"Other links refer to source codes and other terms with which I'm not familiar."

- Portable WinboardX: After downloading and unzipping the compressed folder you'll find a ReadMe file. Here's an extract:

1. Extract "WinboardX_Rybka.exe" to any Folder you like ...
2. Start "Create_Shorcut.cmd" to create Winboard shortcut on your Desktop (OPTIONAL)
3. Start Winboard
4. Choose what you want to do (play against engine, engine vs engine, or play on internet chess server...)
NOTE #1: If you choose to play against engine you can choose two engines - the first one is the engine you will use for analysis or playing, while second one you choose plays black in "Two machines" mode.

- Crafty Chess Interface 2.0: Download the binaries, unzip, and move the folder to wherever you want. Try running crafty.exe
If the programme starts, then you're underway. If not, you may need to download from Microsoft the "VB6 run-time library": you'll find the full instructions and links at the bottom of the download page.

- For the Go set-up I suggested,download the Jago board from here:
You'll need to follow the instructions for Windows (which may involve installing the Sun Java platform if you don't already have it): click Download and install the self installing JagoClient version and then run the installer.
When you launch Jago from the Windows start menu go to "Actions", click "Play Go (using GMP)" [unless you want to play a human player online] and set your handicap to zero.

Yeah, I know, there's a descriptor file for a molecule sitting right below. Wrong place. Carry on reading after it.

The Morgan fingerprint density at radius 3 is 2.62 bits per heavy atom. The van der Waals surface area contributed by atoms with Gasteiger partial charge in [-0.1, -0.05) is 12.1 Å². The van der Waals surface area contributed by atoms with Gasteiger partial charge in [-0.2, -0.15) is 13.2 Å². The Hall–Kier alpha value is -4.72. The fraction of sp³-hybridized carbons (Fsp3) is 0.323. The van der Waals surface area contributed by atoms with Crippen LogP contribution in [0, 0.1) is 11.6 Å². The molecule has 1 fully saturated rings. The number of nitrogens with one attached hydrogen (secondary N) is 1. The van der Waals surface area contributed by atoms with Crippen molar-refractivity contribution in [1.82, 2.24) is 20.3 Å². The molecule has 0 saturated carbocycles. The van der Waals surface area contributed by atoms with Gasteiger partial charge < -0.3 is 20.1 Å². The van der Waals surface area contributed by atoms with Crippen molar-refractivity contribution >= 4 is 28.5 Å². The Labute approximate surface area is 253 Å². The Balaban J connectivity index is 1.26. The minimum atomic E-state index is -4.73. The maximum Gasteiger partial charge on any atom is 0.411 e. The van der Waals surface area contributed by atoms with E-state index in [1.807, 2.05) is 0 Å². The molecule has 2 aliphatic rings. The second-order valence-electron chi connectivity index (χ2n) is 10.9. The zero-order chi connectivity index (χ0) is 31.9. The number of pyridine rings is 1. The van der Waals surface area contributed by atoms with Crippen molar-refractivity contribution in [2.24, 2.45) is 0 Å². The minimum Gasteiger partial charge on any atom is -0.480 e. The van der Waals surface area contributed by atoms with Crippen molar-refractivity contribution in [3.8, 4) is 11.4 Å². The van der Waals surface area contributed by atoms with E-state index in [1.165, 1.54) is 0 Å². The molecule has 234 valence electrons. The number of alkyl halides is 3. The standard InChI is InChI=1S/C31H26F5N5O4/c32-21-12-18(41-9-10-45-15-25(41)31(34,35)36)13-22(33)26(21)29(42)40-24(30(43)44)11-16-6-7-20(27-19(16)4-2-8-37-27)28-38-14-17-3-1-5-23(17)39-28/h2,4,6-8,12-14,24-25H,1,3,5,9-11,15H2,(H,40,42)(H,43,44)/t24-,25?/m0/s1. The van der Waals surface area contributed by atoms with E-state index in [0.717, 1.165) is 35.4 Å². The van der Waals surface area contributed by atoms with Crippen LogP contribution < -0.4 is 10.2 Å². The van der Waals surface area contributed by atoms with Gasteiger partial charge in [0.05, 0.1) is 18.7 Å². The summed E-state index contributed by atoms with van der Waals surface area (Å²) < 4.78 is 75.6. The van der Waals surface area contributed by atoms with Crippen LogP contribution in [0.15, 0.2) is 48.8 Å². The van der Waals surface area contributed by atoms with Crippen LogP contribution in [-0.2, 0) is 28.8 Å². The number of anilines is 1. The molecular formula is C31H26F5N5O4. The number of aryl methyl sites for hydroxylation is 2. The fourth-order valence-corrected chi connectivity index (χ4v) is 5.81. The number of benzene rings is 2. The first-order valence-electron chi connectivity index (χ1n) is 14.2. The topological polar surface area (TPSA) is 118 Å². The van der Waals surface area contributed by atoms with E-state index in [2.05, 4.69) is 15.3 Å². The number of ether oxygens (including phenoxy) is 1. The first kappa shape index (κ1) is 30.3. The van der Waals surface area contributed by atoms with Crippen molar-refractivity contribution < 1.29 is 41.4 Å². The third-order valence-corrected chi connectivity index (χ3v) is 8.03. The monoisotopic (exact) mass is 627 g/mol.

by JonathanT on 27. January 2009 - 0:43  (14753)

BabasChess is also popular client to play on the FICS network. I personally prefer BabasChess's interface over WinBoard's interface.

by Bob on 27. January 2009 - 19:54  (14770)

Thanks Jonathan - BabasChess looks really impressive and I've already enjoyed observing some online players and going over the games with Crafty.
Do feel free to edit this page any way you think good ... I started it really just with the main idea of recommending WinboardX_Rybka and a nice Go tutorial as HotFind(s), but your suggestions are helping it grow.

by Bob on 27. January 2009 - 21:18  (14772)

"I just want to click, download and play."

You can do this with Chenard:
- Download
- Unzip the folder and click the exe file inside.
(A good engine coupled to a basic interface.)

by Anonymous on 27. January 2009 - 15:37  (14803)

One of the strongest chess engine in the world now is Rybka. The previous version, Rybka 2.2n2 is available for free.

You'll need a chess GUI. I'll recommend Arena.

by Bob on 27. January 2009 - 21:13  (14815)

Arena is a great recommendation: it installs directly (and very easily) with a variety of engines including Rybka 2.2 and offers useful features on a good GUI.
Arena 2.0.1 Setup:

For the record, Portable_WinboardX_Rybka does actually have the Rybka 2.2n2 mp engine preinstalled along with two less strong ones. The Crafty package provides another of the best engines, and the set-up allows you to adjust its strength directly from the GUI.

by Anonymous on 13. February 2009 - 4:27  (15942)

This is great! One of the more "entertaining" articles posted :)

by Anonymous on 13. February 2009 - 9:28  (15950)

If someone is looking for Backgammon, I reccomend

by Anonymous on 13. February 2009 - 14:07  (15962)

Are there any free games for bridge players?

by Bob on 15. February 2009 - 4:55  (16060)


by Anonymous on 16. March 2009 - 17:44  (17973)

Nothing is better than Brutal Chess:

by Bob on 18. March 2009 - 17:15  (18116)

Scarcely a strong player... But children of all ages may enjoy the 3D graphics. See how it develops.